So then, do you ever get too much love from fat women?

It doesn't bother me. I just like to make sure people have a good understanding as to what I'm talking about. A lot of people have tried to stretch it into something else. I mean, Beyonce, another example. And I don't think anybody would call Beyonce a big woman.

It's not that you don't love a girl that's heavy-set, that's not what I'm saying. I just think that some people confuse the ideal. I get into that a lot, when [people are] like, "Well, isn't that what you like?" And I'm like, "Dude, I can fall in love with any woman. But if we're being strictly shallow here, I'd have to say it's the coke bottle."


There've been so many parodies of "Baby Got Back" over the years.

There are a lot of them. I am real careful how I use the song. Even more so than "Mix-a-Lot," the song's its own brand.

You have to be real careful how you use it. Other people can use it, but you can't. Like when I did the Butterfinger commercial? There were things they wanted me to do in the commercial--excuse me, I mean Burger King--there were things they wanted me to do in that commercial that I wasn't going to do.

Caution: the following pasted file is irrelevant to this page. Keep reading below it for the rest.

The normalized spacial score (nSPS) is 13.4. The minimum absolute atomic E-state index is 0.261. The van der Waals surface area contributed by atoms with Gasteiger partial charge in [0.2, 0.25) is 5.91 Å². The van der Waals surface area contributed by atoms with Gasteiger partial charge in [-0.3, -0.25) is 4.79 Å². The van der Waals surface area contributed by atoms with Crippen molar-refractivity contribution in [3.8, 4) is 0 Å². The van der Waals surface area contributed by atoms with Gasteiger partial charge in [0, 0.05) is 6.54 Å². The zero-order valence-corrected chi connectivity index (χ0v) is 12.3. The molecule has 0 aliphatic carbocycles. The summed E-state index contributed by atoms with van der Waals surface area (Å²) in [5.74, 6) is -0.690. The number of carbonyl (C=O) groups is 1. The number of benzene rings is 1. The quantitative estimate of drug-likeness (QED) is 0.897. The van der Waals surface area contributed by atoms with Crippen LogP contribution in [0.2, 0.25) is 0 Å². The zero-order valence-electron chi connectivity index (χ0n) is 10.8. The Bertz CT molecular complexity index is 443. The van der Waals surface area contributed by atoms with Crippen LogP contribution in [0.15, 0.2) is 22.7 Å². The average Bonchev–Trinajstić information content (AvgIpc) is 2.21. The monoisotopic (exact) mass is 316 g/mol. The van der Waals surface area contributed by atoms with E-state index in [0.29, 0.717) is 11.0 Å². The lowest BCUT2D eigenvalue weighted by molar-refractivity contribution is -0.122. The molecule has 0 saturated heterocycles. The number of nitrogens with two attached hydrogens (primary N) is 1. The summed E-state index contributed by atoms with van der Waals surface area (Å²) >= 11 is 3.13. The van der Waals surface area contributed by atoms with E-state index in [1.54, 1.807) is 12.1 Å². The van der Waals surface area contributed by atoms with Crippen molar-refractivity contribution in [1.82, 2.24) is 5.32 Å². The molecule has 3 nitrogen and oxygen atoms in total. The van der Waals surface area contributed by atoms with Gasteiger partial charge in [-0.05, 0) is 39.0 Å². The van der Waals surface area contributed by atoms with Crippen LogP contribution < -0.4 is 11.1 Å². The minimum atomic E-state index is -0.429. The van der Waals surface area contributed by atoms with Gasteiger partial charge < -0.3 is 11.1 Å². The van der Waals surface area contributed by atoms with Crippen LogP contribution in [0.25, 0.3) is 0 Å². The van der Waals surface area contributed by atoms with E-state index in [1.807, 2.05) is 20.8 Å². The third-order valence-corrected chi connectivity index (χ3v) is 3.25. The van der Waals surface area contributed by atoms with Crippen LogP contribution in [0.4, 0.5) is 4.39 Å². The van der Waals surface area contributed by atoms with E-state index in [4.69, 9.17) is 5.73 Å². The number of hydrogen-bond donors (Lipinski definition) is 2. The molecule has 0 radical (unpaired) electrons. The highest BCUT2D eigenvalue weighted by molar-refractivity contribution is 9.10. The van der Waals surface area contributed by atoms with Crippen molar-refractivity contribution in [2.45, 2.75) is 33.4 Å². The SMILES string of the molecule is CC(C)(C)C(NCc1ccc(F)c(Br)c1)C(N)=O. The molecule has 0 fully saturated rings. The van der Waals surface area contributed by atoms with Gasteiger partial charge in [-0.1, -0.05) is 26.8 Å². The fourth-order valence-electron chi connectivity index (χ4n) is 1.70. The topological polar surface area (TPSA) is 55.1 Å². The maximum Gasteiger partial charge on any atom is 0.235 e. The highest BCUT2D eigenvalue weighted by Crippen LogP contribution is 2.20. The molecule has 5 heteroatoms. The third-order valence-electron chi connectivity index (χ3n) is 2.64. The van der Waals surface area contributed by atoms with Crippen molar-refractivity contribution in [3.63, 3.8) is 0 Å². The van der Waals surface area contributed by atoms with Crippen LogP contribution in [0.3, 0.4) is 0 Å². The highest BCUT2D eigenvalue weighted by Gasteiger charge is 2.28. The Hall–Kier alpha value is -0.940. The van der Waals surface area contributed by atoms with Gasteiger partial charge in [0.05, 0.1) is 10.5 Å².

Like what?

I wasn't going to dance with SpongeBob.

What happens is the song starts to turn into a joke and then nobody wants to use it anymore. There's no value in paying for the publishing if you whore it out a little too much. I use it--I mean I use it, because what's the point of owning your publishing if you are not going to monetize it--but I just don't go nuts with it.

Because of the song, have you gotten invited to crazy events in the last 20 years?

I've had some crazy shit happen! For some reason, girls want to prove themselves to me. I kind of like that part. The cool thing about being down here in Georgia is that the culture down here, they get it. They know exactly what I'm talking about, and they'll show me they know. In Seattle, they are a little confused.